82. C. J. Böhmer, E. C. Klinkenberg-Knol, M. C. Niezen-De Boer, P. R. M. Meuwissen, and S. G. Meuwissen, “Dental erosions and gastro-oesophageal reflux disease in institutionalized intellectually disabled individuals,” Oral Diseases, vol. 3, no. 4, pp. 272–275, 1997. View at: Google Scholar
  83. J. V. Muñoz, B. Herreros, V. Sanchiz et al., “Dental and periodontal lesions in patients with gastro-oesophageal reflux disease,” Digestive and Liver Disease, vol. 35, no. 7, pp. 461–467, 2003. View at: Publisher Site | Google Scholar
  84. A. Dahshan, H. Patel, J. Delaney, A. Wuerth, R. Thomas, and V. Tolia, “Gastroesophageal reflux disease and dental erosion in children,” Journal of Pediatrics, vol. 140, no. 4, pp. 474–478, 2002. View at: Publisher Site | Google Scholar
  85. V. Linnett, W. K. Seow, F. Connor, and R. Shepherd, “Oral health of children with gastro-esophageal reflux disease: a controlled study,” Australian Dental Journal, vol. 47, no. 2, pp. 156–162, 2002. View at: Google Scholar
  86. T. Jensdottir, I. B. Arnadottir, I. Thorsdottir et al., “Relationship between dental erosion, soft drink consumption, and gastroesophageal reflux among Icelanders,” Clinical Oral Investigations, vol. 8, no. 2, pp. 91–96, 2004. View at: Google Scholar
  87. N. K. Ersin, Ö. Önçaǧ, G. Tümgör, S. Aydoǧdu, and S. Hilmioǧlu, “Oral and dental manifestations of gastroesophageal reflux disease in children: a preliminary study,” Pediatric Dentistry, vol. 28, no. 3, pp. 279–284, 2006. View at: Google Scholar
  88. C. F. Bodecker, “Dental erosion: its possible causes and treatment,” Dental Cosmos, vol. 75, pp. 1056–1062, 1933. View at: Google Scholar
  89. A. Lussi, “Dental erosion clinical diagnosis and case history taking,” European Journal of Oral Sciences, vol. 104, no. 2, part 2, pp. 191–198, 1996. View at: Google Scholar
  90. B. G. Smith and J. K. Knight, “An index for measuring the wear of teeth,” British Dental Journal, vol. 156, no. 12, pp. 435–438, 1984. View at: Publisher Site | Google Scholar
  91. C. H. Wilder-Smith, P. Wilder-Smith, H. Kawakami-Wong, J. Voronets, K. Osann, and A. Lussi, “Quantification of dental erosions in patients with GERD using optical coherence tomography before and after double-blind, randomized treatment with esomeprazole or placebo,” The American Journal of Gastroenterology, vol. 104, no. 11, pp. 2788–2795, 2009. View at: Publisher Site | Google Scholar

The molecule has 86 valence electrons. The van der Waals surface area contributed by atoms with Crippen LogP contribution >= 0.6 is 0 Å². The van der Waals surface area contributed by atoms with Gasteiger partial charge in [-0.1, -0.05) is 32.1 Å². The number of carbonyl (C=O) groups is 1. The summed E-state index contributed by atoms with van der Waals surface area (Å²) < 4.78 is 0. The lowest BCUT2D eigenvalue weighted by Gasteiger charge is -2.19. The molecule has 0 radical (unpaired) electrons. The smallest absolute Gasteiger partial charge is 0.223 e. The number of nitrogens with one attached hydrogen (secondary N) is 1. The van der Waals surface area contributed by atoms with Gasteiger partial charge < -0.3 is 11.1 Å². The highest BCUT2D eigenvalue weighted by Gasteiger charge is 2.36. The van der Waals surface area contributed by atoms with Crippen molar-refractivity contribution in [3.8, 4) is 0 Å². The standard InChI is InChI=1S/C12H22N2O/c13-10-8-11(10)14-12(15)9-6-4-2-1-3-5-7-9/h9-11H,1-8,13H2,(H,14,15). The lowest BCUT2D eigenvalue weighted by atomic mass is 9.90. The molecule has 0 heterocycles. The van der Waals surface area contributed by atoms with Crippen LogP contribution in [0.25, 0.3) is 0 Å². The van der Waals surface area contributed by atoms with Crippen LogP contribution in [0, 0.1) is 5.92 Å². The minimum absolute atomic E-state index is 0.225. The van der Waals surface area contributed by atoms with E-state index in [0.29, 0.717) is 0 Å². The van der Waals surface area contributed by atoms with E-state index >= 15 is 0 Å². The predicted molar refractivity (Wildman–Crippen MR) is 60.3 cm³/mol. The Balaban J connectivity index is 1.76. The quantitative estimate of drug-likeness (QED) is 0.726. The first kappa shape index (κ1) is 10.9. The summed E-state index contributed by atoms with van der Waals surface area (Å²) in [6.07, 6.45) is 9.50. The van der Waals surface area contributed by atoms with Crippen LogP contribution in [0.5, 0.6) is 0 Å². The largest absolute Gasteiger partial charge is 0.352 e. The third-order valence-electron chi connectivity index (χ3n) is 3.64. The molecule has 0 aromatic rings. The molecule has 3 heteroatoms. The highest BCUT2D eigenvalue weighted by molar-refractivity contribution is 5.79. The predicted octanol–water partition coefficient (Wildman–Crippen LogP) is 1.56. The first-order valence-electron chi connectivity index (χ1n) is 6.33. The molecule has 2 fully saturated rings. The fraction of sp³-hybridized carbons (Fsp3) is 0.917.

92. R. Moazzez, A. Anggiansah, and D. W. Bartlett, “The association of acidic reflux above the upper oesophageal sphincter with palatal tooth wear,” Caries Research, vol. 39, no. 6, pp. 475–478, 2005. View at: Publisher Site | Google Scholar
  93. T. Higo, K. Mukaisho, Z. Q. Ling et al., “An animal model of intrinsic dental erosion caused by gastro-oesophageal reflux disease,” Oral Diseases, vol. 15, no. 5, pp. 360–365, 2009. View at: Publisher Site | Google Scholar
  94. R. Tutuian, M. F. Vela, E. G. Hill, I. Mainie, A. Agrawal, and D. O. Castell, “Characteristics of symptomatic reflux episodes on acid suppressive therapy,” The American Journal of Gastroenterology, vol. 103, no. 5, pp. 1090–1096, 2008. View at: Publisher Site | Google Scholar
  95. G. R. Wang, H. Zhang, Z. G. Wang, G. S. Jiang, and C. H. Guo, “Relationship between dental erosion and respiratory symptoms in patients with gastro-oesophageal reflux disease,” Journal of Dentistry, vol. 38, no. 11, pp. 892–898, 2010. View at: Publisher Site | Google Scholar
  96. M. S. Thomas, A. Parolia, M. Kundabala, and M. Vikram, “Asthma and oral health: a review,” Australian Dental Journal, vol. 55, no. 2, pp. 128–133, 2010. View at: Publisher Site | Google Scholar

Copyright © 2012 Sarbin Ranjitkar et al. This is an open access article distributed under the Creative Commons Attribution License, which permits unrestricted use, distribution, and reproduction in any medium, provided the original work is properly cited.

More related articles

 PDF Download Citation Citation
 Download other formatsMore
 Order printed copiesOrder

Related articles

Article of the Year Award: Outstanding research contributions of 2020, as selected by our Chief Editors. Read the winning articles.